The Sound of a Wild Snail Eating.
The most famous person to have CFS, and to have managed in great
adversity to be productive, is Laura Hillenbrand who has over time
written two incontrovertible bestsellers, Seabiscuit: An American
Legend and Unbroken: A World War II Story of Survival.
Hillenbrand's achievement is Herculean. She seldom is able to leave
her home in Washington, D.C. In a recent interview, she told the
story of how she had to leave her own wedding because she was so sick.
Statistically, two-thirds more women are afflicted than men. But I
have heard from a lot of men, including a medical doctor and a young
man, who was thrown out by his father who accused him of malingering.
His plight is terrible, as is the plight of other people who do not
have the intellectual capital or financial resources to do anything
but suffer in isolation. Insurance companies drop coverage routinely,
and many doctors misdiagnose or are influenced by psychiatric arguments.
Recovery, like that of DePaul's Leonard Jason, is rare. If it does
not occur within the first two years, it is unlikely to occur at all.
Usually only the young and well-supported socially are able to regain
a good part of the health they once had. The beacon of hope in this
wasteland of human wreckage is a private institute in Reno, Nev.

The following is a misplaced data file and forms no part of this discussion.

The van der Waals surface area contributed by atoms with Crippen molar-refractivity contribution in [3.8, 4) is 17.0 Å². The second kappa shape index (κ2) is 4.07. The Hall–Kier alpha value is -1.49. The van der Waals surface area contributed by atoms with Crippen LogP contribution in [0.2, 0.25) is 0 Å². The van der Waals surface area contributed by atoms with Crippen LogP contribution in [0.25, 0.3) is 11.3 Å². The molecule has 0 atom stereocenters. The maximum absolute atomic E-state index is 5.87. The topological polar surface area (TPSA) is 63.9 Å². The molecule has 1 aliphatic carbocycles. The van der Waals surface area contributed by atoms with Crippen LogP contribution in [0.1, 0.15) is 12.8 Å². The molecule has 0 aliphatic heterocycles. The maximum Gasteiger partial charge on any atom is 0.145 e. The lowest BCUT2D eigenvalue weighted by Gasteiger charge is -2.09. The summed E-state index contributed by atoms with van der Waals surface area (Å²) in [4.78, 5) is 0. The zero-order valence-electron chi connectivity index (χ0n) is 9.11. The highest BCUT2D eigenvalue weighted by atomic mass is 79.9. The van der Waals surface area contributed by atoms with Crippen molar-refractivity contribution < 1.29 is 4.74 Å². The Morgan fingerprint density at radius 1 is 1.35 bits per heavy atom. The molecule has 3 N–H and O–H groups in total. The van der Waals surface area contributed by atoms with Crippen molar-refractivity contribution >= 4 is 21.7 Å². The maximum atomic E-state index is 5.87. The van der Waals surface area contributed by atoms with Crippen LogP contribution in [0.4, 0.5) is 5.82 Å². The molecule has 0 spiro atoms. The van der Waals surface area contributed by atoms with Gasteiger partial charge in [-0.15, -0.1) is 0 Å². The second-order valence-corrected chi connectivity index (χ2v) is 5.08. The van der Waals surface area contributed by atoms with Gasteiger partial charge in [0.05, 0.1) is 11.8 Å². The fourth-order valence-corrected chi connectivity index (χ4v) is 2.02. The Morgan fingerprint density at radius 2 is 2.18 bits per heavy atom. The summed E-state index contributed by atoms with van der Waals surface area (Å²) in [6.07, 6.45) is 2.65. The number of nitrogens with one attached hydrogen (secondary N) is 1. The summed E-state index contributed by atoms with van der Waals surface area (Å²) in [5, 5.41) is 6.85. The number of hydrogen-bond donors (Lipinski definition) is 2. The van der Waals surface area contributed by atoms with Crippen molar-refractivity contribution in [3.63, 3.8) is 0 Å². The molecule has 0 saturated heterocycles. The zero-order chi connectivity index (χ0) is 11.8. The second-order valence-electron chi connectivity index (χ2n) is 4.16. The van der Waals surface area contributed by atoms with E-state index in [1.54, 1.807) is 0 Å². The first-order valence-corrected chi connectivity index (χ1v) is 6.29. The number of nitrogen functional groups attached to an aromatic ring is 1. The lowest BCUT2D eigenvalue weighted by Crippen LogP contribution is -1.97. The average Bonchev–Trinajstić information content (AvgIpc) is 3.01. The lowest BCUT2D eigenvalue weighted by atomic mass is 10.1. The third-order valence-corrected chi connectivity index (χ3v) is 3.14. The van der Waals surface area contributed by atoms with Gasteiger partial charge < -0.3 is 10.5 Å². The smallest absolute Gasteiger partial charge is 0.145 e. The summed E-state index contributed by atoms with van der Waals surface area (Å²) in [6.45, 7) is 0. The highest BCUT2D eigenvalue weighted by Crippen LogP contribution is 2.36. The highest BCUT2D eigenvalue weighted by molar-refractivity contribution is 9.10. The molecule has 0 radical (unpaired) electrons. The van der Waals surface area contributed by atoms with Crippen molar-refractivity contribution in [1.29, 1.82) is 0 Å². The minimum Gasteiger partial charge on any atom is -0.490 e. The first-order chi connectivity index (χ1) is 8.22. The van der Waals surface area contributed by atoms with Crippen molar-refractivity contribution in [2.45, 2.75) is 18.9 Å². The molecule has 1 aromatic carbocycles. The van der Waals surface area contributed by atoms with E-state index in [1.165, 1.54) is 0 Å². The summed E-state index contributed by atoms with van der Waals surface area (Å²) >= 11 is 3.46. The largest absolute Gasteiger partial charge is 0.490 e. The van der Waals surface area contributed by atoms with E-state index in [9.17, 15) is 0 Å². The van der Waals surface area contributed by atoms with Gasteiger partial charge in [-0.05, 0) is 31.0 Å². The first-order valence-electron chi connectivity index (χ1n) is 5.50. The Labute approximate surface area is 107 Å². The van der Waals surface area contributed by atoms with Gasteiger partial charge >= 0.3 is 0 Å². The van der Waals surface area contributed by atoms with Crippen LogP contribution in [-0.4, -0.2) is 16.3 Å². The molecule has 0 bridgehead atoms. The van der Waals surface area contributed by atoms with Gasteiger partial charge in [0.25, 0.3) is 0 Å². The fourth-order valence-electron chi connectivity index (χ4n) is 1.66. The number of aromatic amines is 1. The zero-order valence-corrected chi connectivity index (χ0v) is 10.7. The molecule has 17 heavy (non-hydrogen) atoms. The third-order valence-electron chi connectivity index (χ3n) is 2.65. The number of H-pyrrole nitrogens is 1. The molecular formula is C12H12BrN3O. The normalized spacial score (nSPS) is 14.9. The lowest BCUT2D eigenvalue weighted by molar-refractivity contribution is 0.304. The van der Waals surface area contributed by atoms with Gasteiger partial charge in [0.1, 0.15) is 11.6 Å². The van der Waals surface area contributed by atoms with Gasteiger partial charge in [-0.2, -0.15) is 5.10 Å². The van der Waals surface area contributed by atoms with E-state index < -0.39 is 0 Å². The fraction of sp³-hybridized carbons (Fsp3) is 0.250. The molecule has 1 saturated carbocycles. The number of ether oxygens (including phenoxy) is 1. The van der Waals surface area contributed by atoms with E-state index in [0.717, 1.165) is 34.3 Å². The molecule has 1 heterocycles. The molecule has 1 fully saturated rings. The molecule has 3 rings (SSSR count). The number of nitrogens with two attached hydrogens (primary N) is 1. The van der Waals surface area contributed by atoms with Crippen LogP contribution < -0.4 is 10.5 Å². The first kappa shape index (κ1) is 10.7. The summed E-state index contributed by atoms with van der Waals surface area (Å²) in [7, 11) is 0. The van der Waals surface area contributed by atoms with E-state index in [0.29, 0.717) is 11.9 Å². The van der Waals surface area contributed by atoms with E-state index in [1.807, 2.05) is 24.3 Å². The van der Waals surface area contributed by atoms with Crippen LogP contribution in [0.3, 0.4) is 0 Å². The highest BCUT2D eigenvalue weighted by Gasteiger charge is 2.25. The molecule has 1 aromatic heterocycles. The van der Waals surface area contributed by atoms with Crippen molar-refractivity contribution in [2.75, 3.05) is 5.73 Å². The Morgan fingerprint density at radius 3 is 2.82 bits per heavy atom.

Affiliated with the University of Nevada, it is called The Whittemore
Peterson Institute for Neuro-Immune Disease (WPI). It was founded and
funded by Harvey Whittemore and his wife, Annette. Their 33-year-old
daughter, Andrea Whittemore Goad, has been a CFS sufferer since she was 11.
The medical establishment has been cool to WPI, and the NIH turned
down all six research grant applications it made last year. But at
least 1 million very sick Americans are cheering for this frontal
attack on CFS, which they prefer to call ME/CFS in deference to the
older, less trivializing name.
While these things are argued, the life in limbo that so many endure
is described by Waroff this way: "You know the trouble with this
disease? All this time goes by with nothing in it. You don't get a
chance to put anything in it. It's just empty time."
Llewellyn King is executive producer and host of "White House
Chronicle" on PBS. His e-mail is